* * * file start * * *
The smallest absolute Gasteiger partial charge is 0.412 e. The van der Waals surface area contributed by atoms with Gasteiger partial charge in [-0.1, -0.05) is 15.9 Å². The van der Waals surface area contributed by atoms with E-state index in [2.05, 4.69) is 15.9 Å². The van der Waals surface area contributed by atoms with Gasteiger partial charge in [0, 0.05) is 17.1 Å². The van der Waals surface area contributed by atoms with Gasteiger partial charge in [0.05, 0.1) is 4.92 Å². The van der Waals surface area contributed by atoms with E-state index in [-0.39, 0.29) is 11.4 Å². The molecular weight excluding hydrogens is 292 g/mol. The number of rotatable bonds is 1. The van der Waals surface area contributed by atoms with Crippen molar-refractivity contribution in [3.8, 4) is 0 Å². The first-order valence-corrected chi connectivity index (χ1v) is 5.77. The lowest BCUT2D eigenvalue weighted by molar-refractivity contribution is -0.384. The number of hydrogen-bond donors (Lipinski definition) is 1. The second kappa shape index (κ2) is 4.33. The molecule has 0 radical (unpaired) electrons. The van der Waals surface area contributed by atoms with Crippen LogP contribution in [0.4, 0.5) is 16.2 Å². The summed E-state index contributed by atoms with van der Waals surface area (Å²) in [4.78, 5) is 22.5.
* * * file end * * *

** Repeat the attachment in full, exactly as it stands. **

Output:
The smallest absolute Gasteiger partial charge is 0.412 e. The van der Waals surface area contributed by atoms with Gasteiger partial charge in [-0.1, -0.05) is 15.9 Å². The van der Waals surface area contributed by atoms with E-state index in [2.05, 4.69) is 15.9 Å². The van der Waals surface area contributed by atoms with Gasteiger partial charge in [0, 0.05) is 17.1 Å². The van der Waals surface area contributed by atoms with Gasteiger partial charge in [0.05, 0.1) is 4.92 Å². The van der Waals surface area contributed by atoms with E-state index in [-0.39, 0.29) is 11.4 Å². The molecular weight excluding hydrogens is 292 g/mol. The number of rotatable bonds is 1. The van der Waals surface area contributed by atoms with Crippen molar-refractivity contribution in [3.8, 4) is 0 Å². The first-order valence-corrected chi connectivity index (χ1v) is 5.77. The lowest BCUT2D eigenvalue weighted by molar-refractivity contribution is -0.384. The number of hydrogen-bond donors (Lipinski definition) is 1. The second kappa shape index (κ2) is 4.33. The molecule has 0 radical (unpaired) electrons. The van der Waals surface area contributed by atoms with Crippen LogP contribution in [0.4, 0.5) is 16.2 Å². The summed E-state index contributed by atoms with van der Waals surface area (Å²) in [4.78, 5) is 22.5.